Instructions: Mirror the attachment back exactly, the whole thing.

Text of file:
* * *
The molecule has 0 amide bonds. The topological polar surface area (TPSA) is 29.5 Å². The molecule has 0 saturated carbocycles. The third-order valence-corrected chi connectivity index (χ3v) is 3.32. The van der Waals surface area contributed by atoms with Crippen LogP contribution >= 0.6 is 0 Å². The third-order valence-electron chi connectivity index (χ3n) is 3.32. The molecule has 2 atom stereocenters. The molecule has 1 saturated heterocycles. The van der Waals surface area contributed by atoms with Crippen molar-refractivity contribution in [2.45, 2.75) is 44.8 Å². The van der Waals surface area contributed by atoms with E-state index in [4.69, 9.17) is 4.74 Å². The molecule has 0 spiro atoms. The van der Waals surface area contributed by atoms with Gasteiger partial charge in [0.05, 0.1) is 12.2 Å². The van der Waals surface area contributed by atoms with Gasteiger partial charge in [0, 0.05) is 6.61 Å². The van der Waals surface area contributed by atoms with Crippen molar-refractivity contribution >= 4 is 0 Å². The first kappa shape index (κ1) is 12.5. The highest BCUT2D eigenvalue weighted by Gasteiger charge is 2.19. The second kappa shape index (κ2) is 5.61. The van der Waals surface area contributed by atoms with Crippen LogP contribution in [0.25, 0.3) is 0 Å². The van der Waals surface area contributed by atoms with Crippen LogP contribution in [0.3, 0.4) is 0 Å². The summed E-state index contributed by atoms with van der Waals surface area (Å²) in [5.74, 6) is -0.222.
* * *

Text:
The molecule has 0 amide bonds. The topological polar surface area (TPSA) is 29.5 Å². The molecule has 0 saturated carbocycles. The third-order valence-corrected chi connectivity index (χ3v) is 3.32. The van der Waals surface area contributed by atoms with Crippen LogP contribution >= 0.6 is 0 Å². The third-order valence-electron chi connectivity index (χ3n) is 3.32. The molecule has 2 atom stereocenters. The molecule has 1 saturated heterocycles. The van der Waals surface area contributed by atoms with Crippen molar-refractivity contribution in [2.45, 2.75) is 44.8 Å². The van der Waals surface area contributed by atoms with E-state index in [4.69, 9.17) is 4.74 Å². The molecule has 0 spiro atoms. The van der Waals surface area contributed by atoms with Gasteiger partial charge in [0.05, 0.1) is 12.2 Å². The van der Waals surface area contributed by atoms with Gasteiger partial charge in [0, 0.05) is 6.61 Å². The van der Waals surface area contributed by atoms with Crippen molar-refractivity contribution >= 4 is 0 Å². The first kappa shape index (κ1) is 12.5. The highest BCUT2D eigenvalue weighted by Gasteiger charge is 2.19. The second kappa shape index (κ2) is 5.61. The van der Waals surface area contributed by atoms with Crippen LogP contribution in [0.25, 0.3) is 0 Å². The van der Waals surface area contributed by atoms with Crippen LogP contribution in [0.3, 0.4) is 0 Å². The summed E-state index contributed by atoms with van der Waals surface area (Å²) in [5.74, 6) is -0.222.